PITTSBURGH — Seattle Seahawks coach Pete Carroll, drenched in water from head to foot, was all smiles during his press conference following Sunday’s game against the Pittsburgh Steelers.
Carroll was celebrating his 68th birthday, his 100th win as Seattle’s head coach, and a victory — imperfect as it was — in a city where the Seahawks hadn’t won in 20 years. So getting drenched with water in the locker room after the game was a consequence he was more than happy to accept.
Carroll and the Seahawks rode the strong arm of quarterback Russell Wilson and a series of clutch plays down the stretch to defeat the Ben Roethlisberger-less Steelers 28-26 Sunday at Heinz Field, Seattle’s first victory in Pittsburgh since 1999.
Wilson went 29-for-35 for 300 yards and three touchdowns, and led the Seahawks on three consecutive scoring drives during the second half as Seattle turned a 10-7 halftime deficit into a 28-19 lead. Then, after Pittsburgh took advantage of a Seahawks turnover to get within two points, Wilson engineered a drive that ran out the final 5 minutes, 34 seconds to secure the victory.
“It’s awesome to see coach Carroll in there, it’s his 68th birthday, he looks like he’s 38, he runs around like he’s 28,” said Wilson, who along with linebacker Bobby Wagner was part of the group that soaked Carroll. “Just to have him as our coach, as our leader in terms of how he brings it every day, his competitive nature, his consistency, I have a lot of respect for who he is as a person, who he is as a coach and what he’s meant to this city and this football team. To think about 100 wins with the Seahawks, that’s been special.”
Inch-perfect touchdown strikes to tight end Will Dissly and wide receiver DK Metcalf, sandwiched around Rashaad Penny’s 37-yard TD scamper, gave Seattle control in the second half of a game that was balanced on the edge of a knife at halftime. The Seahawks ended up out-gaining the Steelers 426 yards to 261 as they improved to 2-0, the first time Seattle has started the season with consecutive wins since the team’s Super Bowl-winning campaign in 2013.
Pittsburgh (0-2) had to make due without Roethlisberger, the Steelers’ longtime star quarterback, for the entire second half. Roethlisberger appeared inhibited during the first half, then gave way to Mason Rudolph after halftime because of an elbow ailment. Rudolph, a second-year player making his NFL debut, did enough to keep the Steelers in it, going 12-for-19 for 112 yards with two touchdowns and one interception.
“We felt like it was a good chance to seize the game,” Wagner said about Roethlisberger exiting the game. “We knew with the young guy they were going to try and establish the run a little more. They kind of went back to a traditional offense, because Big Ben is able to make so many checks that I don’t think the young guy is able to do yet. We had to have a different mindset, but we caught on pretty quick.”
Seattle’s offense surged in the second half in large part because of an adjustment made to keep Wilson upright. Wilson was stifled for much of the first half as he was sacked four times. But the Seahawks committed to having Wilson get rid of the ball quickly starting in the second quarter, and the change worked wonders.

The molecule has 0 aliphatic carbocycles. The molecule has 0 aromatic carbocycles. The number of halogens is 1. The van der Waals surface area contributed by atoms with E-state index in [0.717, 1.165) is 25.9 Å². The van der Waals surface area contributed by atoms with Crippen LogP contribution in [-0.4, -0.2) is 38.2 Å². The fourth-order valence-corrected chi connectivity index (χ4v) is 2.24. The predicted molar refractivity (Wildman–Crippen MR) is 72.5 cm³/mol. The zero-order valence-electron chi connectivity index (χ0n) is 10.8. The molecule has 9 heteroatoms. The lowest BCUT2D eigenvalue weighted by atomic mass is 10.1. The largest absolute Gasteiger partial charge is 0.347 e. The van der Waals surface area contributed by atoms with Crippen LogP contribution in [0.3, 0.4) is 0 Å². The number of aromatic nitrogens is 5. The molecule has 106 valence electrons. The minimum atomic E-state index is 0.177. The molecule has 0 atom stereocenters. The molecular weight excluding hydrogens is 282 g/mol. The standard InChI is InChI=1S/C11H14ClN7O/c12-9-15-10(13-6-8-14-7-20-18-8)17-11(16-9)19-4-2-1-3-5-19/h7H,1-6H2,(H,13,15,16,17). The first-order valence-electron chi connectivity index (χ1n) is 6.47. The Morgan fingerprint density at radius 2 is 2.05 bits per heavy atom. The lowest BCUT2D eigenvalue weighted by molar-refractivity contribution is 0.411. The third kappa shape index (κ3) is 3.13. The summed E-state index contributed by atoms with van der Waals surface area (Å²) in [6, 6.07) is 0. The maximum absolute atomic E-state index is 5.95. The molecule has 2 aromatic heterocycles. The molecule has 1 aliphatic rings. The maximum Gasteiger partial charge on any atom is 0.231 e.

”I think (offensive coordinator Brian Schottenheimer) did a great job of taking what they were giving,” Carroll said. “We put Russ in command of the rhythm of the game, and he did a great job on all the quick stuff. He did a great job throwing the seam routes to Diss for the two touchdown passes, but other than that I thought Russ’ rhythm really picked up and the sacks went away in the second half.”
Seattle’s assault began on its second possession of the second half, as Wilson found Dissly with a quick 12-yard strike to give the Seahawks a 14-10 lead. Then, after a Pittsburgh field goal, Penny made a vicious cut in the backfield and raced 37 yards for a touchdown to make it 21-13, with Wilson serving as the blocking escort all the way to the end zone.
Pittsburgh pulled within two on Rudolph’s 8-yard TD pass to Vance McDonald, though the Seahawks maintained their lead as Lano Hill intercepted the two-point conversion attempt. Then Seattle responded with another long scoring drive — aided by a Carroll challenge that turned a non-call into a 38-yard pass-interference penalty — culminating with Wilson throwing a perfect 28-yard strike down the left sideline to Metcalf for the rookie receiver’s first career touchdown.
Seattle seemed to have the game in hand when it forced Pittsburgh into a three-and-out with 5:49 remaining. However, on the following play Chris Carson never secured the handoff, with Devin Bush recovering and returning the ball to the Seattle 3-yard line. One play later, Rudolph hit McDonald again to make it 28-26.
Seattle was left with the task of trying to run out the final 5:34. Wilson completed short passes, then scrambled 10 yards for one first down and 15 yards on third-and-16 to set up a fourth-and-one at the Pittsburgh 33 at the two-minute warning. The Seahawks decided to go for it and handed the ball to Carson, despite Carson having lost two fumbles in the game. Carson gained 2 yards behind the left side of the offensive line for a first down, and Seattle was able to run out the clock.
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